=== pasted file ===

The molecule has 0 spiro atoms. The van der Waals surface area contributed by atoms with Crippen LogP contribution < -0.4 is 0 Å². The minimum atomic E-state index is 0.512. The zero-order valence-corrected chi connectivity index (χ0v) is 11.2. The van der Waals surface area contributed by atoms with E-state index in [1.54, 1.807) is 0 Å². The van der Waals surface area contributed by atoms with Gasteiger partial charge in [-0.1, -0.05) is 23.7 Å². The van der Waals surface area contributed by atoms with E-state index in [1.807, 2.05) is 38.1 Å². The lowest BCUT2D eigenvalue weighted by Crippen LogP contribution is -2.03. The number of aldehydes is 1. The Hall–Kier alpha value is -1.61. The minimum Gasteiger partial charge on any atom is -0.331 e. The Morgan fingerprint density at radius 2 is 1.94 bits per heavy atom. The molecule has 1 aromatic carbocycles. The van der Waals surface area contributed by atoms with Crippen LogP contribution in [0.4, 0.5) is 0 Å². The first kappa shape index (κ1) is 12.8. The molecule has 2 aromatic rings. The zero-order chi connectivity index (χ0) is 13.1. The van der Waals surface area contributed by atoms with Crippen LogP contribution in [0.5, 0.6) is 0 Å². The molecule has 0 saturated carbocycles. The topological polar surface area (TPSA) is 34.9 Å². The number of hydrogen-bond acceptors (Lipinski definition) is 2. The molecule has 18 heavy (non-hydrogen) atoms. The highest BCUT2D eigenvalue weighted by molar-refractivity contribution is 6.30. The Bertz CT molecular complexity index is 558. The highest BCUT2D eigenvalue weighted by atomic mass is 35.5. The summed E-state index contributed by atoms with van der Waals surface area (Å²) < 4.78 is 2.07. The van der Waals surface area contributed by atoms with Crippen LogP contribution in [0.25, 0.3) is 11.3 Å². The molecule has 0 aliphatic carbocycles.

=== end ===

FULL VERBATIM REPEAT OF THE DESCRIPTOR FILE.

The molecule has 0 spiro atoms. The van der Waals surface area contributed by atoms with Crippen LogP contribution < -0.4 is 0 Å². The minimum atomic E-state index is 0.512. The zero-order valence-corrected chi connectivity index (χ0v) is 11.2. The van der Waals surface area contributed by atoms with E-state index in [1.54, 1.807) is 0 Å². The van der Waals surface area contributed by atoms with Gasteiger partial charge in [-0.1, -0.05) is 23.7 Å². The van der Waals surface area contributed by atoms with E-state index in [1.807, 2.05) is 38.1 Å². The lowest BCUT2D eigenvalue weighted by Crippen LogP contribution is -2.03. The number of aldehydes is 1. The Hall–Kier alpha value is -1.61. The minimum Gasteiger partial charge on any atom is -0.331 e. The Morgan fingerprint density at radius 2 is 1.94 bits per heavy atom. The molecule has 1 aromatic carbocycles. The van der Waals surface area contributed by atoms with Crippen LogP contribution in [0.4, 0.5) is 0 Å². The first kappa shape index (κ1) is 12.8. The molecule has 2 aromatic rings. The zero-order chi connectivity index (χ0) is 13.1. The van der Waals surface area contributed by atoms with Crippen LogP contribution in [0.5, 0.6) is 0 Å². The molecule has 0 saturated carbocycles. The topological polar surface area (TPSA) is 34.9 Å². The number of hydrogen-bond acceptors (Lipinski definition) is 2. The molecule has 18 heavy (non-hydrogen) atoms. The highest BCUT2D eigenvalue weighted by molar-refractivity contribution is 6.30. The Bertz CT molecular complexity index is 558. The highest BCUT2D eigenvalue weighted by atomic mass is 35.5. The summed E-state index contributed by atoms with van der Waals surface area (Å²) < 4.78 is 2.07. The van der Waals surface area contributed by atoms with Crippen LogP contribution in [0.25, 0.3) is 11.3 Å². The molecule has 0 aliphatic carbocycles.